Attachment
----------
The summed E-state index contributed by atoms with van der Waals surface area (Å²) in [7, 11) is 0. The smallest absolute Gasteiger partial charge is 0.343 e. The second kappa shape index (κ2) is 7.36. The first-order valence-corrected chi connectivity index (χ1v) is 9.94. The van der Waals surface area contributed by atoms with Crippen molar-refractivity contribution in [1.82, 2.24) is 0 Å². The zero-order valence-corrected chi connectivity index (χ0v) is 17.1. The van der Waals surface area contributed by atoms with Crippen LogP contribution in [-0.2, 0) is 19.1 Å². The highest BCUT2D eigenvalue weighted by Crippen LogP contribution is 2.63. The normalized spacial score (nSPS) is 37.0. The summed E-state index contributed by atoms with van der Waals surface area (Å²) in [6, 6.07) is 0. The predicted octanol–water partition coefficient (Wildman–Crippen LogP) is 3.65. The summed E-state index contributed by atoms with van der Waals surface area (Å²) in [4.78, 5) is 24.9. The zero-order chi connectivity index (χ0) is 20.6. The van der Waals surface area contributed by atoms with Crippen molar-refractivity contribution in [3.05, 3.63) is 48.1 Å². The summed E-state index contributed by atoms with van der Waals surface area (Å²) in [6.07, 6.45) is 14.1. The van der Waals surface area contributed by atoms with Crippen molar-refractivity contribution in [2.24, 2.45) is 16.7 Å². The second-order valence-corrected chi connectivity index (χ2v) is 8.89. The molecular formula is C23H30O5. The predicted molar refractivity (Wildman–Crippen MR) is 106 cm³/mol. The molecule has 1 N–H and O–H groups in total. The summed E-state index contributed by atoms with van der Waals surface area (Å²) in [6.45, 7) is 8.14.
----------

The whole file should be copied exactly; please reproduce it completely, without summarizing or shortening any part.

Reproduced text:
The summed E-state index contributed by atoms with van der Waals surface area (Å²) in [7, 11) is 0. The smallest absolute Gasteiger partial charge is 0.343 e. The second kappa shape index (κ2) is 7.36. The first-order valence-corrected chi connectivity index (χ1v) is 9.94. The van der Waals surface area contributed by atoms with Crippen molar-refractivity contribution in [1.82, 2.24) is 0 Å². The zero-order valence-corrected chi connectivity index (χ0v) is 17.1. The van der Waals surface area contributed by atoms with Crippen LogP contribution in [-0.2, 0) is 19.1 Å². The highest BCUT2D eigenvalue weighted by Crippen LogP contribution is 2.63. The normalized spacial score (nSPS) is 37.0. The summed E-state index contributed by atoms with van der Waals surface area (Å²) in [6, 6.07) is 0. The predicted octanol–water partition coefficient (Wildman–Crippen LogP) is 3.65. The summed E-state index contributed by atoms with van der Waals surface area (Å²) in [4.78, 5) is 24.9. The zero-order chi connectivity index (χ0) is 20.6. The van der Waals surface area contributed by atoms with Crippen molar-refractivity contribution in [3.05, 3.63) is 48.1 Å². The summed E-state index contributed by atoms with van der Waals surface area (Å²) in [6.07, 6.45) is 14.1. The van der Waals surface area contributed by atoms with Crippen molar-refractivity contribution in [2.24, 2.45) is 16.7 Å². The second-order valence-corrected chi connectivity index (χ2v) is 8.89. The molecular formula is C23H30O5. The predicted molar refractivity (Wildman–Crippen MR) is 106 cm³/mol. The molecule has 1 N–H and O–H groups in total. The summed E-state index contributed by atoms with van der Waals surface area (Å²) in [6.45, 7) is 8.14.